NZ in Tranzit Opinion Piece
In what must feel to most eastside residents an unrelenting assault, two further large and violent earthquakes have twisted, ruptured and broken roads in many eastern suburbs. Hundreds of thousands of tonnes of gey silt like liquifaction, were previously forced out the ground by earthquake impact in this area - cleared from these streets by thousands of residents and the "student army", by the Farmy-Army (Canterbury farmers bringing tractors and small loaders into town to help) and by commercial and local government contractors. Yesterday, heartbreak for the east. Amongst power cuts and water cuts, tonnes more silt has appeared again, as well as broken water mains and widespread surface flooding .
The effect of broken silted roads; today there are virtually no buses running eastside south of the Avon, or not at least not running until all roads and bridges are checked. All bridges appear to be compromised and some may not re-open immediately or perhaps until rebuilt. Metro has had to make more service changes
Both The Orbiter and No 5 Southshore, until further notice, are terminating at Eastgate. Route No 40 Wainoni is completely suspended. 84, 83, 51 ceased to run eastside after February's quake. Access to New Brighton is now down to one peripheral route, north of the Avon, 60 Parklands, with that route itself with deviations avoiding the North Beach corner of that area.
After February's killer quake I thought it shameful, callous and arrogant, that Ecan/Metro actually cut service frequencies to the solitary route still operating, the only service offering some degree of "walkable from bus stop" access to a large swarth of eastern Christchurch. To say, as one official said in The Press that all city services were reduced to 30 minutes was spurious nonsense given even rudimentary analysis showed this only effected very small sections of the south, north and western areas (also served in many cases by Metrostar and The Orbiter) but grossly deprived worse damaged eastern areas.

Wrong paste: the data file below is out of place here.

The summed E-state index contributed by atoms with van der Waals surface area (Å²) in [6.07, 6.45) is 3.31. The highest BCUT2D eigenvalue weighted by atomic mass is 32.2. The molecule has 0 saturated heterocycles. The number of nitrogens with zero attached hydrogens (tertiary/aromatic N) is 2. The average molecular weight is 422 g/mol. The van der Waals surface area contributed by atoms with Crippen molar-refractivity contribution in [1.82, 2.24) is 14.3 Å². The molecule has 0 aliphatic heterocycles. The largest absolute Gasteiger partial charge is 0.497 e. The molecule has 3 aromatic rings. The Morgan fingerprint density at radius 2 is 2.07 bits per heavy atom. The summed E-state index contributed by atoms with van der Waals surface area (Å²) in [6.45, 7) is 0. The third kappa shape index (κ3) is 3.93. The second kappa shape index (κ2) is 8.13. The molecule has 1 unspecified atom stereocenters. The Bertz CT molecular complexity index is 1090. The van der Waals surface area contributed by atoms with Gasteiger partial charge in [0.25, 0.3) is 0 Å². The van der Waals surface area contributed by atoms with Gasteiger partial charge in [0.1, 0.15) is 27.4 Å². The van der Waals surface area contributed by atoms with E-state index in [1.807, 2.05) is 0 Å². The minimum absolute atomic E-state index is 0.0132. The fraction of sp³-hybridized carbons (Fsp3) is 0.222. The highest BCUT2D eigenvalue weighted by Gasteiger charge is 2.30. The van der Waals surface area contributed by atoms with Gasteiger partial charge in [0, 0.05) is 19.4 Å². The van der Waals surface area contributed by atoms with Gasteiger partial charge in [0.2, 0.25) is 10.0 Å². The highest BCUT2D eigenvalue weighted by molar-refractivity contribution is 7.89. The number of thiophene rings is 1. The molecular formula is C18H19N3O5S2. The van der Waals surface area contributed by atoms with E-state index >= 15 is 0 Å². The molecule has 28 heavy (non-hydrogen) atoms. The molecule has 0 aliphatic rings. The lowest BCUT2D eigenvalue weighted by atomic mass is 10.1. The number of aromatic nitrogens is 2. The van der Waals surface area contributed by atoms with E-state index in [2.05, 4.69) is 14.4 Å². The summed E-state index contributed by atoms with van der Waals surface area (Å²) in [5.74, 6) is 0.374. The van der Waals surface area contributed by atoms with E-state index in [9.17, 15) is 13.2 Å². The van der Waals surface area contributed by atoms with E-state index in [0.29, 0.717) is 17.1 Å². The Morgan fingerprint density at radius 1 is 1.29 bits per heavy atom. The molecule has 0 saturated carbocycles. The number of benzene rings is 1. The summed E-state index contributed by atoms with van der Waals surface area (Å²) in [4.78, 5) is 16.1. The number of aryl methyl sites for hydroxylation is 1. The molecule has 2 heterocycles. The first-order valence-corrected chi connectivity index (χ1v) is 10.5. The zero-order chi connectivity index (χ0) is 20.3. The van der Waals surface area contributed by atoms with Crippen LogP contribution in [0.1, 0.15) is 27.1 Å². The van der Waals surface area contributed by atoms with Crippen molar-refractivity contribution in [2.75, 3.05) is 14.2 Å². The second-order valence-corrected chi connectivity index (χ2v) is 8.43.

Let us hope that Metro, whose recovery strategy since February 22nds's earthquake, almost five months ago, has been virtually non-existent can at better fulfill it's duties to the punters this time round!!
For a start - decency suggests - look at the map and identify which areas have no bus service at all and remember, yes, some people are totally dependent on buses for access to food and work in other areas of the city. And nobody wants to wait for bloody hours making multiple transfers to buses that don't even have proper timing points identified - never more so than at this time of maximum stress!
Frequency can replace accessibility in over-all journey time. If you have to walk further, then the shorter the waiting time for a bus the better, get rid of the up to 30 minute wait! I think the case for running No 60 Parklands route into New Brighton on its normal frequency - every 15 minutes - instead of the 30 minute truncated service is very high; also for taking it as far down the spit towards Southshore as can be reached, at least Bridge Street, even if only for a few days until No 5 resumes.
There is also a strong case for running the 60 route at the city end around Hagley Park to start and finish from Parkside is very strong, and avoid the double transfer farce It will need extra buses and drivers, there will be plenty of these idle in the immediate future.
Also if nothing else, a special extra service through the Tuam St/Harrow St corridor to Eastgate or as far into Aranui beyond as possible. This is a higher density housing area which after Feb had services de facto cut by 75% and now has no service at all, though it is by no means clear that it is road damaged in the same way as further east. And No 40 route should be re-instated, at 15 minute frequencyas soon as possible, even a major truncation such as loop around Cuffs Road, or Breezes Road, if still possible, reduces the walking distance.
Environment Canterbury - a junta imposed by the Government after throwing out a democratically elected body - was sold to the Canterbury public as trouble shooting experts; what a joke this has proved for many regular bus users.
This time around Environment Canterbury and their Metro officers must do what they are being paid for, and run the best bus service possible.
In old fashion parlance, it's called "going the distance"....for the bus reliant consumer, to facilitate movement when car journeys to drop others off are so painfully slow as to be impossible in some cases, for the welfare of those suffering, for the morale of a battered city.